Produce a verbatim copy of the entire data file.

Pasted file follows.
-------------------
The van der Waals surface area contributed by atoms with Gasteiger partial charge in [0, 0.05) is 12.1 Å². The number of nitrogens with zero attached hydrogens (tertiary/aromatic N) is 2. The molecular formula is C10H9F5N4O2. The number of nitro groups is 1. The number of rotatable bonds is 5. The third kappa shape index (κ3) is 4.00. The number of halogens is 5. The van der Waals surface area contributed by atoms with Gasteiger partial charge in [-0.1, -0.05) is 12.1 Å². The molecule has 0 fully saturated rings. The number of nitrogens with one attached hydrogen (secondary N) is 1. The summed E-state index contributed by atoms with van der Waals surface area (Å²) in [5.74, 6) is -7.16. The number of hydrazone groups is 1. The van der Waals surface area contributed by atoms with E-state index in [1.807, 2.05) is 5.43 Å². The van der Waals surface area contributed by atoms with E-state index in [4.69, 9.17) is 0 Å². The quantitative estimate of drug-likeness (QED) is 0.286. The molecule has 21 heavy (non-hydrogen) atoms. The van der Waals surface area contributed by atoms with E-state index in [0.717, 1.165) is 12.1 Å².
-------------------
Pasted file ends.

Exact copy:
The van der Waals surface area contributed by atoms with Gasteiger partial charge in [0, 0.05) is 12.1 Å². The number of nitrogens with zero attached hydrogens (tertiary/aromatic N) is 2. The molecular formula is C10H9F5N4O2. The number of nitro groups is 1. The number of rotatable bonds is 5. The third kappa shape index (κ3) is 4.00. The number of halogens is 5. The van der Waals surface area contributed by atoms with Gasteiger partial charge in [-0.1, -0.05) is 12.1 Å². The molecule has 0 fully saturated rings. The number of nitrogens with one attached hydrogen (secondary N) is 1. The summed E-state index contributed by atoms with van der Waals surface area (Å²) in [5.74, 6) is -7.16. The number of hydrazone groups is 1. The van der Waals surface area contributed by atoms with E-state index in [1.807, 2.05) is 5.43 Å². The van der Waals surface area contributed by atoms with E-state index in [4.69, 9.17) is 0 Å². The quantitative estimate of drug-likeness (QED) is 0.286. The molecule has 21 heavy (non-hydrogen) atoms. The van der Waals surface area contributed by atoms with E-state index in [0.717, 1.165) is 12.1 Å².